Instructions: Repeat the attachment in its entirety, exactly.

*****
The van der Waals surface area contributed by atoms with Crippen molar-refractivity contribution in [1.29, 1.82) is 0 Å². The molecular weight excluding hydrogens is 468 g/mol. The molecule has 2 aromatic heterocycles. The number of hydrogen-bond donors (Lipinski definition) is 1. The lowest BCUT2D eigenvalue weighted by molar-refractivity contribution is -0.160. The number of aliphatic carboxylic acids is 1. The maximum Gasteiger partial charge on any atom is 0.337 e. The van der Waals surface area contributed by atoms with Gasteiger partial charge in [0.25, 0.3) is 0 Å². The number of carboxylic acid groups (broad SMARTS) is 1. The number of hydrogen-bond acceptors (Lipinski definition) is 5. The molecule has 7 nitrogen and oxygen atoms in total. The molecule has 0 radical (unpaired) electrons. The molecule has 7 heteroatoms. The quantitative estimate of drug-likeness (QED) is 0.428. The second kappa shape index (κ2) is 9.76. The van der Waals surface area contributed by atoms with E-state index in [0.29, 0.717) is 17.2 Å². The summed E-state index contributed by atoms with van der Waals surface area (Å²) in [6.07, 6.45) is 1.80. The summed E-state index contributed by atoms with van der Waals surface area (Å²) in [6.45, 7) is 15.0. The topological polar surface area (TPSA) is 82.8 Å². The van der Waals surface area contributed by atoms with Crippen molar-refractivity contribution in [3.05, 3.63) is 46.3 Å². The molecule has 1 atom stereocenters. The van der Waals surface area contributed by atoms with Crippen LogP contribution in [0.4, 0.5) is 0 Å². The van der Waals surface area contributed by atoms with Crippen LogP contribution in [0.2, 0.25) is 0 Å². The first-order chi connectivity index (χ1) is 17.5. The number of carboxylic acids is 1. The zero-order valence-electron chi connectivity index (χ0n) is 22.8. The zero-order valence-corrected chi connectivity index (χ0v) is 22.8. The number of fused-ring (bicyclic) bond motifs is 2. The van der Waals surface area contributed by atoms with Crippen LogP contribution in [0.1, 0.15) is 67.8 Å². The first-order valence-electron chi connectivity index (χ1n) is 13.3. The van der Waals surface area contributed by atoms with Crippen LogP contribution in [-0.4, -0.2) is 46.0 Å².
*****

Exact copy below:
The van der Waals surface area contributed by atoms with Crippen molar-refractivity contribution in [1.29, 1.82) is 0 Å². The molecular weight excluding hydrogens is 468 g/mol. The molecule has 2 aromatic heterocycles. The number of hydrogen-bond donors (Lipinski definition) is 1. The lowest BCUT2D eigenvalue weighted by molar-refractivity contribution is -0.160. The number of aliphatic carboxylic acids is 1. The maximum Gasteiger partial charge on any atom is 0.337 e. The van der Waals surface area contributed by atoms with Gasteiger partial charge in [0.25, 0.3) is 0 Å². The number of carboxylic acid groups (broad SMARTS) is 1. The number of hydrogen-bond acceptors (Lipinski definition) is 5. The molecule has 7 nitrogen and oxygen atoms in total. The molecule has 0 radical (unpaired) electrons. The molecule has 7 heteroatoms. The quantitative estimate of drug-likeness (QED) is 0.428. The second kappa shape index (κ2) is 9.76. The van der Waals surface area contributed by atoms with E-state index in [0.29, 0.717) is 17.2 Å². The summed E-state index contributed by atoms with van der Waals surface area (Å²) in [6.07, 6.45) is 1.80. The summed E-state index contributed by atoms with van der Waals surface area (Å²) in [6.45, 7) is 15.0. The topological polar surface area (TPSA) is 82.8 Å². The van der Waals surface area contributed by atoms with Crippen molar-refractivity contribution in [3.05, 3.63) is 46.3 Å². The molecule has 1 atom stereocenters. The van der Waals surface area contributed by atoms with Crippen LogP contribution in [0.4, 0.5) is 0 Å². The van der Waals surface area contributed by atoms with Crippen LogP contribution in [0.2, 0.25) is 0 Å². The first-order chi connectivity index (χ1) is 17.5. The number of carboxylic acids is 1. The zero-order valence-electron chi connectivity index (χ0n) is 22.8. The zero-order valence-corrected chi connectivity index (χ0v) is 22.8. The number of fused-ring (bicyclic) bond motifs is 2. The van der Waals surface area contributed by atoms with Crippen LogP contribution in [0.1, 0.15) is 67.8 Å². The first-order valence-electron chi connectivity index (χ1n) is 13.3. The van der Waals surface area contributed by atoms with Crippen LogP contribution in [-0.4, -0.2) is 46.0 Å².